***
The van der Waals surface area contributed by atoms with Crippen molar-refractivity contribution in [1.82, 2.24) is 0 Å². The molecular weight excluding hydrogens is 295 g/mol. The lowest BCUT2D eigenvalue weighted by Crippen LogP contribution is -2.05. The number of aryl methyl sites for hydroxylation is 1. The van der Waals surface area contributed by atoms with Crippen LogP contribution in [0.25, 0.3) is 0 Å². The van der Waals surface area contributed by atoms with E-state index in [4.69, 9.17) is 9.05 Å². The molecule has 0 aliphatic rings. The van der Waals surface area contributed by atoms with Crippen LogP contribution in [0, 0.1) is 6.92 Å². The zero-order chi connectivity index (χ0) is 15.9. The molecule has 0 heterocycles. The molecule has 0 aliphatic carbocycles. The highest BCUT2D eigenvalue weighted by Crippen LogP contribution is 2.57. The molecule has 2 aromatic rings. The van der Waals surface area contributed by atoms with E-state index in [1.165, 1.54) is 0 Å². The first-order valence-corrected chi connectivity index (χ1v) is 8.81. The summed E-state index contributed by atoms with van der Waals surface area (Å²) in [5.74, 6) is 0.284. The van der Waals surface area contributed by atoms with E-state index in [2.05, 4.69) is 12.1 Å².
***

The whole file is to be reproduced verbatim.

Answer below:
The van der Waals surface area contributed by atoms with Crippen molar-refractivity contribution in [1.82, 2.24) is 0 Å². The molecular weight excluding hydrogens is 295 g/mol. The lowest BCUT2D eigenvalue weighted by Crippen LogP contribution is -2.05. The number of aryl methyl sites for hydroxylation is 1. The van der Waals surface area contributed by atoms with Crippen LogP contribution in [0.25, 0.3) is 0 Å². The van der Waals surface area contributed by atoms with E-state index in [4.69, 9.17) is 9.05 Å². The molecule has 0 aliphatic rings. The van der Waals surface area contributed by atoms with Crippen LogP contribution in [0, 0.1) is 6.92 Å². The zero-order chi connectivity index (χ0) is 15.9. The molecule has 0 heterocycles. The molecule has 0 aliphatic carbocycles. The highest BCUT2D eigenvalue weighted by Crippen LogP contribution is 2.57. The molecule has 2 aromatic rings. The van der Waals surface area contributed by atoms with E-state index in [1.165, 1.54) is 0 Å². The first-order valence-corrected chi connectivity index (χ1v) is 8.81. The summed E-state index contributed by atoms with van der Waals surface area (Å²) in [5.74, 6) is 0.284. The van der Waals surface area contributed by atoms with E-state index in [2.05, 4.69) is 12.1 Å².